Date of Award

Spring 1-1-2014

Document Type

Dissertation

Degree Name

Doctor of Philosophy (PhD)

Department

Chemistry & Biochemistry

First Advisor

Mark P. Stoykovich

Second Advisor

Wei Zhang

Third Advisor

Douglas L. Gin

Fourth Advisor

David M. Walba

Fifth Advisor

Yifu Ding

Abstract

Self-assembly of block copolymer in thin films provides an attractive approach to fabricating nanoscale dots and lines (5~100 nm) rapidly and in parallel over wafer-scale areas. This PhD dissertation mainly studies using the cross-linking reaction based on epoxide incorporated in copolymers to control the nanostructures of self-assembled block copolymer in thin films.

Although control over the domain orientation and long-range order of block copolymer nanostructures self-assembled in thin films has been achieved using various directed self-assembly techniques, more challenging but equally important for many lithographic applications is the ability to precisely control the shape of the interface between domains. This dissertation details a novel layer-by-layer approach for controlling the interface profile of block copolymer nanostructures, and demonstrates the application of an undercut sidewall profile for an enhanced metal lift-off process for pattern transfer. Bilayer films of lamellar-forming poly(styrene-block-methyl methacrylate) were assembled and thermally cross-linked on wafer substrates in a layer-by-layer process. Undercut or negative sidewall profiles in the PS nanostructures are proven, through electron microscopy and optical transmission measurements, to provide better templates for the lift-off of Au nanowires by achieving complete and defect-free pattern transfer more than 3 times faster than comparable systems with vertical sidewall profiles.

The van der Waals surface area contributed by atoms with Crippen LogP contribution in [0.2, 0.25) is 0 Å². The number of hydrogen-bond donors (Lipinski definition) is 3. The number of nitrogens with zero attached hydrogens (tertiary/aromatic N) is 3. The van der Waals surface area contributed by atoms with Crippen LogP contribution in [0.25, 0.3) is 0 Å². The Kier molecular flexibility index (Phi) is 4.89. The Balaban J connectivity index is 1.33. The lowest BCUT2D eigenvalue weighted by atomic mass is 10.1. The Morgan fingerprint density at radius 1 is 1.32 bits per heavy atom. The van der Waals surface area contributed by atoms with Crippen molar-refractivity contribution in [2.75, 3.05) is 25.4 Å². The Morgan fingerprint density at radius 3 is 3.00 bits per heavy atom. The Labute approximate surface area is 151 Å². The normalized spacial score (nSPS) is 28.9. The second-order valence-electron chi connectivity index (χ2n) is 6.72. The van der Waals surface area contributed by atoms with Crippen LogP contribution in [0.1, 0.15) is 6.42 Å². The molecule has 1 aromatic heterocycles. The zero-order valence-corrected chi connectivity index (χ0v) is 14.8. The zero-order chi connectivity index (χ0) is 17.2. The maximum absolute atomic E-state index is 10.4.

Cross-linking and photopatterning of the self-assembled block copolymer morphologies provide further opportunities to structure self-assembled block copolymer materials for lithographic applications, and to also enhance the thermal, chemical or mechanical stability of such nanostructures to achieve robust templates for subsequent fabrication processes. We demonstrate that self-assembly and cross-linking of the reactive block copolymer materials in thin films can be decoupled into distinct, controlled process steps using solvent annealing and thermal treatment / ultraviolet exposure, respectively. Conventional optical lithography approaches can also be applied to the cross-linkable block copolymer materials in thin films and enables simultaneous structure formation across scales -- micrometer scale patterns achieved by photolithography and lamellar nanostructures with different periods via sequential self-assembly of the smaller symmetric block copolymer on the photopatterned self-assembled symmetric block copolymer in thin film.

Share

COinS